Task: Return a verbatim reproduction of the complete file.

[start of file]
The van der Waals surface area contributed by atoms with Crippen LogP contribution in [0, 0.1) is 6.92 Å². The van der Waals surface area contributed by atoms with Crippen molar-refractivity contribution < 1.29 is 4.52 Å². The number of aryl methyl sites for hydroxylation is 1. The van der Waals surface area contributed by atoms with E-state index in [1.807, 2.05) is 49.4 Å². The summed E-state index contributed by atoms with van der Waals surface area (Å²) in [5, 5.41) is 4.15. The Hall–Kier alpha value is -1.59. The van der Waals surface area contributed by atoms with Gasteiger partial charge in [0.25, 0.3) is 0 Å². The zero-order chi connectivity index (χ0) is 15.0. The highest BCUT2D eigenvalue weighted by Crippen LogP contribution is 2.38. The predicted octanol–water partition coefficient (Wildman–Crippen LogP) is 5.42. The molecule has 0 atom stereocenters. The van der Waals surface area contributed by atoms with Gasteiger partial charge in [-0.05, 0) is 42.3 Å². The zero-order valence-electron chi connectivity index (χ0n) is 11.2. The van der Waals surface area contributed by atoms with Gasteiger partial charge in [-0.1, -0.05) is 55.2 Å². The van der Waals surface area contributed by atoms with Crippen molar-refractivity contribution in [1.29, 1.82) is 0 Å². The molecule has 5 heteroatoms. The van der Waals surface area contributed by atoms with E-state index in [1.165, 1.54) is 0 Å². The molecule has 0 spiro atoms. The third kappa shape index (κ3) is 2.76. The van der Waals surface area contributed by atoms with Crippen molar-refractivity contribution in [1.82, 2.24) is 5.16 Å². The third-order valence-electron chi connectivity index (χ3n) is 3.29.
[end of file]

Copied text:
The van der Waals surface area contributed by atoms with Crippen LogP contribution in [0, 0.1) is 6.92 Å². The van der Waals surface area contributed by atoms with Crippen molar-refractivity contribution < 1.29 is 4.52 Å². The number of aryl methyl sites for hydroxylation is 1. The van der Waals surface area contributed by atoms with E-state index in [1.807, 2.05) is 49.4 Å². The summed E-state index contributed by atoms with van der Waals surface area (Å²) in [5, 5.41) is 4.15. The Hall–Kier alpha value is -1.59. The van der Waals surface area contributed by atoms with Gasteiger partial charge in [0.25, 0.3) is 0 Å². The zero-order chi connectivity index (χ0) is 15.0. The highest BCUT2D eigenvalue weighted by Crippen LogP contribution is 2.38. The predicted octanol–water partition coefficient (Wildman–Crippen LogP) is 5.42. The molecule has 0 atom stereocenters. The van der Waals surface area contributed by atoms with Gasteiger partial charge in [-0.05, 0) is 42.3 Å². The zero-order valence-electron chi connectivity index (χ0n) is 11.2. The van der Waals surface area contributed by atoms with Gasteiger partial charge in [-0.1, -0.05) is 55.2 Å². The van der Waals surface area contributed by atoms with Crippen molar-refractivity contribution in [1.29, 1.82) is 0 Å². The molecule has 5 heteroatoms. The van der Waals surface area contributed by atoms with E-state index in [1.165, 1.54) is 0 Å². The molecule has 0 spiro atoms. The third kappa shape index (κ3) is 2.76. The van der Waals surface area contributed by atoms with Crippen molar-refractivity contribution in [1.82, 2.24) is 5.16 Å². The third-order valence-electron chi connectivity index (χ3n) is 3.29.